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Why Hospital-Run Online Provider Reviews Trump Third-Party Sites

At UAMS, a hospital-sponsored online provider reviews system helped create more care quality and patient experience transparency.

online provider reviews

Source: Thinkstock

By Sara Heath

- When it comes to online provider reviews, ensuring the healthcare organization has full control of the content of those reviews is essential, according to Donna Hill, a marketing strategist at the University of Arkansas Medical System (UAMS).

When looking at their own online provider reviews, Hill said she wanted full control of the conversation surrounding the health system because being the arbiter of those conversations tends to work in the hospital’s favor.

“People were going to be talking about UAMS,” Hill said in an interview with PatientEngagementHIT.com. “Were we going be part of the conversation? Or were we just going to let people talk about us? From an online reputation management standpoint, it's the same scenario now with our physicians. People are out there talking about them. What are we going to do about it?”

Hill and the team at UAMS tapped NRC Health, a company that specializes in hosting online provider reviews for hospitals. This tool puts control right in the hospitals’ hands, rather than leaving these reviews – which can have a serious impact on hospital reputation and patient retention and acquisition – up to a third-party website.

“I oversee our Find a Doctor directory, so I'm constantly looking for new bells and whistles to add and really wanted it to be at the top of its game,” Hill explained.

READ MORE: Using Online Provider Reviews to Solve Patient Satisfaction Issues

"The reasons why we wanted to publish this information is that reviews are very common with other websites," she added. “But a lot of our physicians are being rated on third-party sites, and those ratings are – in our opinion – unfair.”

This isn’t a brand new or striking revelation. Research indicates that providers harbor an unfavorable view of these online physician ratings, especially those hosted on third-party websites.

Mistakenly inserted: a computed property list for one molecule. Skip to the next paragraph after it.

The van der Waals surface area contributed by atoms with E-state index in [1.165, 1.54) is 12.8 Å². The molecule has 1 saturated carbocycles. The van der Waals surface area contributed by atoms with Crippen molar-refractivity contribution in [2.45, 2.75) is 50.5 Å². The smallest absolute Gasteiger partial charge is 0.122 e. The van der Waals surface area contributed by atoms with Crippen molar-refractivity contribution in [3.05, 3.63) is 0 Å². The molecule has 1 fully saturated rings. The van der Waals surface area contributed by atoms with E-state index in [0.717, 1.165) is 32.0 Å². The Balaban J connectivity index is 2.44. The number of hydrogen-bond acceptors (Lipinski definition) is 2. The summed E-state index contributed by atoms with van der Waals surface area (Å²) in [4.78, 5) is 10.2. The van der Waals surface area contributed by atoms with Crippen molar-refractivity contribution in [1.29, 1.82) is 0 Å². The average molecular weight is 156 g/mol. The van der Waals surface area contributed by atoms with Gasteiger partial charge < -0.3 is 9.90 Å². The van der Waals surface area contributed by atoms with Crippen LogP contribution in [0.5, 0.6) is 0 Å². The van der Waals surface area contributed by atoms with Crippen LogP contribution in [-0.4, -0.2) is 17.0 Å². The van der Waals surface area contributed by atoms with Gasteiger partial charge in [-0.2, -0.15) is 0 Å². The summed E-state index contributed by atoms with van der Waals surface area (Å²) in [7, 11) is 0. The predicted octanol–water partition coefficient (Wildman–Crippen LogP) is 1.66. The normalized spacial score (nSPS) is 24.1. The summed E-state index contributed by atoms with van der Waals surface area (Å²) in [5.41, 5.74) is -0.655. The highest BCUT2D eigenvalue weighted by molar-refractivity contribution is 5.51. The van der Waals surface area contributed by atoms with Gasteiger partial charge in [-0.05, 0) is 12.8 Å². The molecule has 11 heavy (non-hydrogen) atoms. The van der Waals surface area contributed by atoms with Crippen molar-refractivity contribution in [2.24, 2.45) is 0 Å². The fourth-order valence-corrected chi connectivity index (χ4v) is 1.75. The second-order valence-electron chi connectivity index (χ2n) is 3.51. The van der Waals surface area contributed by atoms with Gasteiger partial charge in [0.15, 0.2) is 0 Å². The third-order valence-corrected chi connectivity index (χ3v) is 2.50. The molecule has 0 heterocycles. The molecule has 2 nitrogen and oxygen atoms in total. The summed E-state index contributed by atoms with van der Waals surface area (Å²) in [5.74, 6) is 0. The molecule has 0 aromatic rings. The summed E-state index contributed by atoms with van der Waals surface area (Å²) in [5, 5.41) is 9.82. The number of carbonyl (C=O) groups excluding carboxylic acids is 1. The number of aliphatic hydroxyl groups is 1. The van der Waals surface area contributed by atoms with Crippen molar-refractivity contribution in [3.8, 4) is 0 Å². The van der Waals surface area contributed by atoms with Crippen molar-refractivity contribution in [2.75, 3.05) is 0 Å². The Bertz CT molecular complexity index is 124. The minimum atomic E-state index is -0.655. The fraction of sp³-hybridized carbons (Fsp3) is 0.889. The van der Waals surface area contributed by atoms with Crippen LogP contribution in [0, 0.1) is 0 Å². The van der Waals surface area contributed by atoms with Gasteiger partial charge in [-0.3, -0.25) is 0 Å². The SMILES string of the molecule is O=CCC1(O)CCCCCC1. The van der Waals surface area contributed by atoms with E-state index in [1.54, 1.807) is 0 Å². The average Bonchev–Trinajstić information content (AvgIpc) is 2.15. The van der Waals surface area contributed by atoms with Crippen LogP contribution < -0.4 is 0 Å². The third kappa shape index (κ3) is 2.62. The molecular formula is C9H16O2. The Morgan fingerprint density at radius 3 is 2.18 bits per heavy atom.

A 2017 survey published in the Journal of General Internal Medicine found that 78 percent of doctors say online reviews make their jobs more stressful. Fifty-three percent of doctors think hospital-sponsored review sites yield better numerical data, and 62 percent think hospital websites yield better anecdotal data.

Physicians may trust hospital-sponsored review websites because they have a better ability to verify online comments, Hill suggested. Some third-party sites, like Google or HealthGrades, will publish any comment without verifying if the user was a patient. These websites also usually publish comments on a rolling basis.

At UAMS, a provider's online profile only includes star ratings once he or she has accumulated 30 verified ratings. That way, the provider does not suffer if only one or two very outspoken patients comment. This creates a more complete picture of patient perceptions of this provider, Hill said.

READ MORE: How Providers Can Address Online Physician Reviews, Social Media

“Third-party websites have different ranking rating systems. They publish when they have fewer than 30 comments,” Hill explained. This can create misrepresentations of provider competency.

“You might have three comments, and a doctor has a 2 star-rating, but in our system they're a 4.9. The physician really provides excellent patient care, but if you have just a few people who are really happy or unhappy, it can really skew the results.”

But there is a flip side to this approach. That same JGIM survey revealed that patients do not trust hospital-sponsored provider review websites. Forty-seven percent of patients said they trust reviews hosted on a hospital website, whereas 57 percent trust those third-party sites like Google, HealthGrades, and Yelp.